There is a lot to like about Caffe Niche—like the atmosphere, which is typically buzzing with folks hopping from table to table. It seems nearly impossible to enter the restaurant without running into someone you know. The casual but hip vibe is enticing, and the restaurant is a comfortable and friendly place to grab a quick bite or go whole hog. You could be quite happy just enjoying a whole, roasted artichoke with aioli for dipping ($7) or pig out on Morgan Valley lamb sirloin ($23).
However, expanding a restaurant’s menu has risks. Quality control can become an issue. And, frankly, although I really love this eatery, I’ve had some mixed experiences there lately. There’s nothing wrong with the service, which is always friendly and very professional—no complaints there. But the food has been uneven at times. And, there are dishes I just don’t quite understand the rationale behind.
Take, for instance, one of the “small plates”: a single scallop. It’s certainly truth in advertising, because the menu does clearly state “single scallop,” and that’s what it is: one large (but not diver) seared scallop perched upon a bed of Asian slaw made with red and Napa cabbage and blood orange sauce. It’s quite good—but it’s also $8. Yes, eight dollars for a single scallop. That seems awfully brazen, to me—a little too precious. That dish makes two goat-cheese stuffed piquillo peppers seem like an outright steal at $6. Sautéed wild mushrooms ($8) from the small plates portion of the menu is served on half a toasted baguette with natural jus and sprinkled with black pepper and herbs. It’s simple, but delicious.
Well, if $8 for one scallop seems stingy, the roasted chicken and spinach salad ($12) at Caffe Niche is just the opposite—quite generous. My salad was so large that I brought home half of it, and it became lunch for my wife the next day. It’s a big, triangular plate brimming with fresh Bloomsdale spinach, tender roasted chicken pieces, bits of bacon, cashews, golden raisins, apple and large wedges of Manchego cheese. The whole thing is lightly dressed with a perfect Champagne vinaigrette and fresh ground black pepper. This is a good example of what Caffe Niche does so well. It’s not food that bowls you over with creativity or hipness; it’s just good, solid, real food of the type you can enjoy day in and day out.
Well, mostly. One dish I wouldn’t mind seeing disappear from the menu is the pork chop ($19). There was absolutely nothing that worked in this dish. It’s a bone-in, all-natural, brined pork chop that, in my case, was cooked to death. I didn’t even think it was possible to ruin a brined pork chop that badly. It was tough and dry in the center and came with no hint of sauce or even natural juices—there just weren’t any. Alongside was braised red cabbage, tasting like it had been cooked in cherry soda, too sweet to eat. And then there was spaetzle that looked and tasted like it had been drying out all day and then sautéed before serving, making it even drier. Some of the spaetzle was even crunchy. Not good. It’s also a bit of a mystery why the pork chop is only $12 during Sunday brunch but $19 at dinner.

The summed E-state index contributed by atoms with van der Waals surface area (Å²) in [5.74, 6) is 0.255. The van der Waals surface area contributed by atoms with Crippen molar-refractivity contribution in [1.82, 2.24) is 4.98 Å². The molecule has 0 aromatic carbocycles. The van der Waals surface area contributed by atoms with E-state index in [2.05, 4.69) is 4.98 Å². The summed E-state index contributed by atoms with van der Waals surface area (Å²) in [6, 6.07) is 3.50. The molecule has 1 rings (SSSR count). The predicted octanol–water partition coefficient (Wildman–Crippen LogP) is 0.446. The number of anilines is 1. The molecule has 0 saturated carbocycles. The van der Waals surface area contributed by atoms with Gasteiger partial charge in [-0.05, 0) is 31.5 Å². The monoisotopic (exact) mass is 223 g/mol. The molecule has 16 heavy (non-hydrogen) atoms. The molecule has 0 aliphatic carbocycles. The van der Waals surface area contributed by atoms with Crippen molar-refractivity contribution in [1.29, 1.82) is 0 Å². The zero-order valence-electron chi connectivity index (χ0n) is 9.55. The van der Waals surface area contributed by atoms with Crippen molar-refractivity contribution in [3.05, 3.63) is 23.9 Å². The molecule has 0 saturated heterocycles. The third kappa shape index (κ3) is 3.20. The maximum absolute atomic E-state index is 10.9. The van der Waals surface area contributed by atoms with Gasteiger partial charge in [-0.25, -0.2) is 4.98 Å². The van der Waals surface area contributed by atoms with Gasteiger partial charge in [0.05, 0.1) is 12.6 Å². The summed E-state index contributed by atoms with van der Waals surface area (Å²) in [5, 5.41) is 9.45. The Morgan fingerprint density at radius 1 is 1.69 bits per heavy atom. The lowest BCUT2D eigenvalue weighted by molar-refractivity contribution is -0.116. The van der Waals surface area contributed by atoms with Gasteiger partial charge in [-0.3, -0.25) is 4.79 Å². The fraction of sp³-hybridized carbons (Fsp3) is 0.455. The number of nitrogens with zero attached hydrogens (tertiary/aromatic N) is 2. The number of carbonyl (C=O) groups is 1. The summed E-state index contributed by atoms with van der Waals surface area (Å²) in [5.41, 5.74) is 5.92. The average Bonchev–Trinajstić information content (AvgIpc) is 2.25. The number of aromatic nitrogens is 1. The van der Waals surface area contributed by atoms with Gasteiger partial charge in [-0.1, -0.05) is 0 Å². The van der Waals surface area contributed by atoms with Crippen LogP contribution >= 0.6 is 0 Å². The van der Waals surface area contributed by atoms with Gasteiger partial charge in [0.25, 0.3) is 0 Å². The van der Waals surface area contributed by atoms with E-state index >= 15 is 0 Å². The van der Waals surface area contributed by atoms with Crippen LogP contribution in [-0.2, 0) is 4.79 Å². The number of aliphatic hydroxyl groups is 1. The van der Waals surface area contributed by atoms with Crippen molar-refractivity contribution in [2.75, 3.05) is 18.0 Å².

On the other hand, the fish dishes I’ve tasted at Niche are sublime. Tazmanian King salmon ($24) is line-caught, “fresh never frozen,” and cooked exactly as ordered—in this case, medium rare, just barely warmed in the middle. The juicy filet is served on a bed of sautéed spinach and roasted fingerling potatoes. Nothing fancy, really, just good, straightforward food, although I do think the spuds would benefit from a hint of thyme or rosemary. For meat lovers, there is an 8-ounce hanger steak ($22), cooked medium-rare, sliced and served with a heap of zesty chimichurri sauce made from parsley, oregano, lemon, onion and red chili peppers. And it’s hard not to love the Durham Ranch (Napa Valley) buffalo short ribs ($23), which are braised overnight—so tender you could eat ’em with a spoon—and served with Brussels sprouts and mashed potatoes.
The wine list at Caffe Niche isn’t gigantic, but there are treasures on it like Bucklin Old Hill Ranch Zinfandel, Trinafour Dry Muscat (great with the chicken salad), Soter North Valley Pinot Noir, Selby Russian River Chardonnay and good bubbly: Simonnet-Febvre Cremant de Bourgogne de Pinot Noir, not to mention some interesting beer options, both imported and domestic. The Simmonnet-Febvre Cremant would go well, I think, with a dessert called grapefruit “brulee,” which is nothing like any brulee you’ve ever had, but red grapefruit wedges sweetened with local honey and served in a spun sugar bowl ($7). It’s one of the simplest but most sensational desserts I’ve had in recent memory, and I’m not even particularly fond of grapefruit! And, it’s the sort of thing that will keep me coming back to an ever-evolving Niche.
779 E. Broadway